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Soybean aphid resistance on the way

Packaging pest protection in the seed will soon apply to soybean aphids. The first varieties resistant to this prolific pest are first slated for market by 2009.

"We had some good experimental lines in the field in 2006, but it probably will be 2009 before any quantity of seed is available to farmers," says Brian Diers, a University of Illinois (U of I) soybean breeder.

The resistant gene Diers and other U of I researchers are working on originates from a Group VIII soybean variety called Dowling. Breeders released this variety in Texas in the 1970s. They mapped this gene in collaboration with the research program of Glen Hartman, USDA-ARS research plant pathologist. The Illinois Soybean Association and the United Soybean Board funded both research programs.

"One challenge was to backcross this gene into soybean varieties that are adapted to northern climates," says Diers.

After doing this, the resistance looks promising. "The resistance is qualitative, meaning that it is controlled by a single gene," says Diers "This makes breeding easier. We've also used genetic markers in the breeding program to speed up the process."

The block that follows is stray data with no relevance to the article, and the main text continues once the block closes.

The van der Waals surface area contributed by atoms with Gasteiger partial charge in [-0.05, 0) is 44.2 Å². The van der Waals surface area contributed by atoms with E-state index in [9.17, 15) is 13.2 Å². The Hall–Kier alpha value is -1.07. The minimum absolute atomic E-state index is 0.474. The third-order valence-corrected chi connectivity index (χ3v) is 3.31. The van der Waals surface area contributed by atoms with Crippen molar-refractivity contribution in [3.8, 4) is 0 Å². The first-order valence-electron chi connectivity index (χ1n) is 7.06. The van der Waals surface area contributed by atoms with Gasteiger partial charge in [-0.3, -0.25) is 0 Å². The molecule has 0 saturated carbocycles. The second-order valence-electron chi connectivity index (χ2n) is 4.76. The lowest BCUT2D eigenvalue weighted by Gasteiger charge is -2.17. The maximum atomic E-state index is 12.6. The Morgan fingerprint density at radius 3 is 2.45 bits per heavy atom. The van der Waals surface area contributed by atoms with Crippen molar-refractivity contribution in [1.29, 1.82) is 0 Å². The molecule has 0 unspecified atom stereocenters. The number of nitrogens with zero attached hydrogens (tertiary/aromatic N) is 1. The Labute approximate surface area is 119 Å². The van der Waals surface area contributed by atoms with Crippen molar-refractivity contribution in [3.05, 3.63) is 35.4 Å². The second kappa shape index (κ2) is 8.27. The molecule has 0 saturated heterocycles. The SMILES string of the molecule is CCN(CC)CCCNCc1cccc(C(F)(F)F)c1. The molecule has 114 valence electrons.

One drawback of single-gene resistance is it could be overcome under extreme aphid pressure. However, multiple-gene resistance that some breeders are working on could deter this.

Breeders are using a type of resistance called antibiosis, where aphids survive for a shorter period of time and produce fewer offspring on resistant plants than they do on susceptible ones.

Soybean varieties specifically bred for aphid resistance still will have aphids. "It's nothing compared to the susceptible types, though," says Diers. "At the end of the year, the susceptible plants were essentially killed by aphids, while the resistant ones did fine."

Industry also is gearing up for aphid-resistant soybeans. Syngenta has pegged 2009 for bringing its aphid-resistant soybeans to market. Pioneer Hi-Bred International, Inc., is set to market soybeans resistant to aphids by 2010. Monsanto is also working on aphid resistance in its breeding program.

Packaging pest protection in the seed will soon apply to soybean aphids. The first varieties resistant to this prolific pest are first slated for market by 2009.

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